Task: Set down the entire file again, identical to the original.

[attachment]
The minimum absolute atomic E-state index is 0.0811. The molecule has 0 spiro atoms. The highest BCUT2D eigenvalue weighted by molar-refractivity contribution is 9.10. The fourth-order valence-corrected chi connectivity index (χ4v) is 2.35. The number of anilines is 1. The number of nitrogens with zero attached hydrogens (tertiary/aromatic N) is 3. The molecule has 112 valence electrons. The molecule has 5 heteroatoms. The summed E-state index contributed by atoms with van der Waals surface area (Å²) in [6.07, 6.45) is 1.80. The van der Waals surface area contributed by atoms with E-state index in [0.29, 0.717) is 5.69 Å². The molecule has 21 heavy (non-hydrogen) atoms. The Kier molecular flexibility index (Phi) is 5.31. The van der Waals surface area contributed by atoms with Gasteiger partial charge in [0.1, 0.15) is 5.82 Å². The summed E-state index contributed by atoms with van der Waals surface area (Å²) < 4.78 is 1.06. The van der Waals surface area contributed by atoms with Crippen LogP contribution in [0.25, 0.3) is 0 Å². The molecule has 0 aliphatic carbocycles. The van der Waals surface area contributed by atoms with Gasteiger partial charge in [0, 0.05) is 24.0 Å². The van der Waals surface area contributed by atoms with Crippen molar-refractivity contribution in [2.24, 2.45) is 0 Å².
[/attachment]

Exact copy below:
The minimum absolute atomic E-state index is 0.0811. The molecule has 0 spiro atoms. The highest BCUT2D eigenvalue weighted by molar-refractivity contribution is 9.10. The fourth-order valence-corrected chi connectivity index (χ4v) is 2.35. The number of anilines is 1. The number of nitrogens with zero attached hydrogens (tertiary/aromatic N) is 3. The molecule has 112 valence electrons. The molecule has 5 heteroatoms. The summed E-state index contributed by atoms with van der Waals surface area (Å²) in [6.07, 6.45) is 1.80. The van der Waals surface area contributed by atoms with E-state index in [0.29, 0.717) is 5.69 Å². The molecule has 21 heavy (non-hydrogen) atoms. The Kier molecular flexibility index (Phi) is 5.31. The van der Waals surface area contributed by atoms with Gasteiger partial charge in [0.1, 0.15) is 5.82 Å². The summed E-state index contributed by atoms with van der Waals surface area (Å²) < 4.78 is 1.06. The van der Waals surface area contributed by atoms with Crippen LogP contribution in [0.25, 0.3) is 0 Å². The molecule has 0 aliphatic carbocycles. The van der Waals surface area contributed by atoms with Gasteiger partial charge in [0, 0.05) is 24.0 Å². The van der Waals surface area contributed by atoms with Crippen molar-refractivity contribution in [2.24, 2.45) is 0 Å².